I just finished "The most fun we ever had" by Claire Lombardo. It was so good. I also loved Stephanie Land's Maid. Re: cooking. I've been working so much it's almost like I have forgotten how. I can make a great Greek Salad, and a zucchini pasta dish, and a roast chicken. But anything else? Nope. I need to get back at it!

OK, based on Melissa's recommendation of The Essex Serpent, I'm going to read it. It's by Sarah Perry, who then wrote Melmoth, which I loved. It was heavy, and sometimes scary, but throughout most of the book I couldn't put it down. My hometown's brand new main branch library has it, so I'll go borrow it there.

Is it weird that I always come here looking for book recommendations?

Marsha Gibbons says: November 12, 2019 at 12:52 PM

I've just listened to three books on Audible ( in the last couple of months) and they were soooo good!!
1. The Giver of Stars by Jojo Moyes
2. The Dutch HOuse by Ann Patchett
3. The Dearly Beloved by Cara wall

Oh, I almost forgot,
4. City of Girls by Elizabeth Gilbert.

Start with Dutch House!! Brilliant books!
For cooking, this chili has become a fall favorite with my family!
We just make it on the stove top. It's so easy. I leave out the extra brown sugar because the Bush's baked beans have plenty. Also, you may need to adjust cayenne pepper. I like the amount given, but the grandkids like it better if I leave it out. We always double or triple recipe.

The sweater is beautiful!!!

I read through the comments, and I'll be picking up Jayber Crow soon (Wendell Berry). I read Fidelity this year by Berry, a collection of short stories set in the same fictional town in Kentucky. What a stunning read. I'm sure Jayber Crow will be great too. I think he set many stories and novels in the same community, based on his own in Kentucky. His work is golden and so nourishing. I feel at peace when I read it.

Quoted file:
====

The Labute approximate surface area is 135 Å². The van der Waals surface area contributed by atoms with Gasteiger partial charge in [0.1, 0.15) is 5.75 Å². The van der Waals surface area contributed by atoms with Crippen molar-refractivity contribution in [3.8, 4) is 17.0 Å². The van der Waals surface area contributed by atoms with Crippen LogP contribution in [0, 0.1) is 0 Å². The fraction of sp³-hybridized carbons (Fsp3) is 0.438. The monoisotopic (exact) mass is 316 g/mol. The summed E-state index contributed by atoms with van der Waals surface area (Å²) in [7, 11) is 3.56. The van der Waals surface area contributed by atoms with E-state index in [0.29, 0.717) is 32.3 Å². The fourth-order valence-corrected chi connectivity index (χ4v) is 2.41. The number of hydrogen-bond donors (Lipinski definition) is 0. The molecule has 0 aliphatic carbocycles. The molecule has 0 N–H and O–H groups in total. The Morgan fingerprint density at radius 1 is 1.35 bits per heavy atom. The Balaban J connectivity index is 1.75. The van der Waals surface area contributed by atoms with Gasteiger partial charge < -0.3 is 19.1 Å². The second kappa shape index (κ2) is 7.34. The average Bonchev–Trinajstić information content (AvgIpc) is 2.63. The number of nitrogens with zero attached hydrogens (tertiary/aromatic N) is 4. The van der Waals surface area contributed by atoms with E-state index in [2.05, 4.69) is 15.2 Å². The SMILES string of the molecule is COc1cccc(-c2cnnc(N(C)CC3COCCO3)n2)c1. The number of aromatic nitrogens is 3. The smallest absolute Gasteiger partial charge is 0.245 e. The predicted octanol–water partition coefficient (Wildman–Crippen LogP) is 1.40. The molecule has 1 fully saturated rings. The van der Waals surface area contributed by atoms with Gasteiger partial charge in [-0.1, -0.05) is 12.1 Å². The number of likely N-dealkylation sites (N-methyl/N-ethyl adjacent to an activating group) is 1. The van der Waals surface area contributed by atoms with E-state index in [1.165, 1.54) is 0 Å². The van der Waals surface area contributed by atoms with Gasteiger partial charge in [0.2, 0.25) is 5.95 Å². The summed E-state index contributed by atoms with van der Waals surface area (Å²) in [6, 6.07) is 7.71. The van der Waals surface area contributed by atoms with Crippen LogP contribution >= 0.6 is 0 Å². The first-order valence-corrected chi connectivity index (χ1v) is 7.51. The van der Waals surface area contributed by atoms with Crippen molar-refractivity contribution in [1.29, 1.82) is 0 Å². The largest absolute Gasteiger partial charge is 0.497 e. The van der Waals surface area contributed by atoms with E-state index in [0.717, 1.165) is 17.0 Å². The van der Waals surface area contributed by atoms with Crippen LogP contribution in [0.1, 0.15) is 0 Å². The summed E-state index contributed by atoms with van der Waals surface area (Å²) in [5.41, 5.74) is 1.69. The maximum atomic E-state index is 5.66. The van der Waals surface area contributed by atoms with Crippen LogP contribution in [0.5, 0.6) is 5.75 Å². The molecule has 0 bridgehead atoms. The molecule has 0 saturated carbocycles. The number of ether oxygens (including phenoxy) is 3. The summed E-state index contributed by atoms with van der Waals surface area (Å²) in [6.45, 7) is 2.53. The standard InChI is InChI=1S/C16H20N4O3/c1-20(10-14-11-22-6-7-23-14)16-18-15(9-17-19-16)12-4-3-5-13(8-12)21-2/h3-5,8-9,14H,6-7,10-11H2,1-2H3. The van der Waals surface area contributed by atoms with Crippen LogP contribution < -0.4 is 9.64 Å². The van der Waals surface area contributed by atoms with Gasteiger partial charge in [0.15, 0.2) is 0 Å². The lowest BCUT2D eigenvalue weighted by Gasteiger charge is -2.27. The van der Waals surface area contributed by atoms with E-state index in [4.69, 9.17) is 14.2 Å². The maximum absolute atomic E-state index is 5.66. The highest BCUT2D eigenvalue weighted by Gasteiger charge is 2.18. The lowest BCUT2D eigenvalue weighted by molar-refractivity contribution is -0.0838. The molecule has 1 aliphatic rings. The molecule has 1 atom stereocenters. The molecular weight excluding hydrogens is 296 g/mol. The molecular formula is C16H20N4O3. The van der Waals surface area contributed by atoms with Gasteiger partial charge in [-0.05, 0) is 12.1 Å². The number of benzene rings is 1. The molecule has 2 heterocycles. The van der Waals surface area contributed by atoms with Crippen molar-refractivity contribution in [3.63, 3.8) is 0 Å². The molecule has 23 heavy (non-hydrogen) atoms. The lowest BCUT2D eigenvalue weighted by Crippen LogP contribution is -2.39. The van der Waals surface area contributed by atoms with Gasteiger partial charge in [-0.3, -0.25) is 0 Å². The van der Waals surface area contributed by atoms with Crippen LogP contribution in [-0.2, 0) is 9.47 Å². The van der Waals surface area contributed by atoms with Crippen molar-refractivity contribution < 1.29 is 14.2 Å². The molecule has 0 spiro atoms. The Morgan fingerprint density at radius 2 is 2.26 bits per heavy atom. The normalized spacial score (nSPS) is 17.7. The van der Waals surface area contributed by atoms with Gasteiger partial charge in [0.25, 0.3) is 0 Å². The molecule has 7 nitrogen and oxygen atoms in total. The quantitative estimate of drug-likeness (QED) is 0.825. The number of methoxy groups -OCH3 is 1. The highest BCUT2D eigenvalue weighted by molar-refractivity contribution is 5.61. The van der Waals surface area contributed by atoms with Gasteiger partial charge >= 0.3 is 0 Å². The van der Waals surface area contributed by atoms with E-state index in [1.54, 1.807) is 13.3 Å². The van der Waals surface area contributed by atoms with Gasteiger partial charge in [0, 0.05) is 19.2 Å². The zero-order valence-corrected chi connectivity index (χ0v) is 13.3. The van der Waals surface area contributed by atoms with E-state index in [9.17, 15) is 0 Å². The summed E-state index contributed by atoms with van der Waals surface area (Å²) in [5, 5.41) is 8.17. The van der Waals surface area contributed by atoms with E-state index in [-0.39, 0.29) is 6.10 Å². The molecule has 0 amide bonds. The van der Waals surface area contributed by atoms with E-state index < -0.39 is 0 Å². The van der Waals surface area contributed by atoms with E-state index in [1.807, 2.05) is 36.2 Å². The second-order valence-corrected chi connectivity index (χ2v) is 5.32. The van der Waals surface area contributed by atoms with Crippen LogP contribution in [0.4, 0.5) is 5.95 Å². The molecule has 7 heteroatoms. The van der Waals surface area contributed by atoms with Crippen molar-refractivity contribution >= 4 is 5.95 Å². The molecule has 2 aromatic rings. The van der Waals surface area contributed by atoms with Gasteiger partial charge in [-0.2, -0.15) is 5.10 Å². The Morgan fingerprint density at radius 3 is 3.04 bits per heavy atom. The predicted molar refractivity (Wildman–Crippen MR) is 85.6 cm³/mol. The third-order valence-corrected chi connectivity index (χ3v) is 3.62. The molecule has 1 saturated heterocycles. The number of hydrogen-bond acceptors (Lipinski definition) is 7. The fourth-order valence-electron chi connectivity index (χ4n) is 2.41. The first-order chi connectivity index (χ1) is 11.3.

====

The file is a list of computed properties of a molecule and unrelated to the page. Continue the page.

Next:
I get a lot of recipe inspiration from Fire and Ice (Scandanavian), Mamushka (Ukrainian), and Tartine All Day (San Francisco!). Happy November!

I would like to recommend My Kitchen Year: 136 Recipes that Saved my Life, by Ruth Reichl. There are tender stories that go along with seasonal recipes and lovely photos too. I’ll bet you can reserve it from your library.

Catherine Werden says: November 19, 2019 at 06:44 AM

Those Yellow Trees are Magnificent!!! Really enjoy seeing your photos from the Fall. We don't get much for seasons in Florida, but it's nice to live it through your photography! Have a wonderful week, Alicia! :)

Indian-ish has so many good-looking recipes! Alison Roman has a new cookbook out, too.

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About Alicia Paulson


My name is Alicia Paulson
and I love to make things. I live with my husband and daughter in Portland, Oregon, and design sewing, embroidery, knitting, and crochet patterns. See more about me at




Since August of 2011 I've been using a Canon EOS 60D with an EF 18-200mm kit lens and an EF 100mm f/2.8 Macro lens.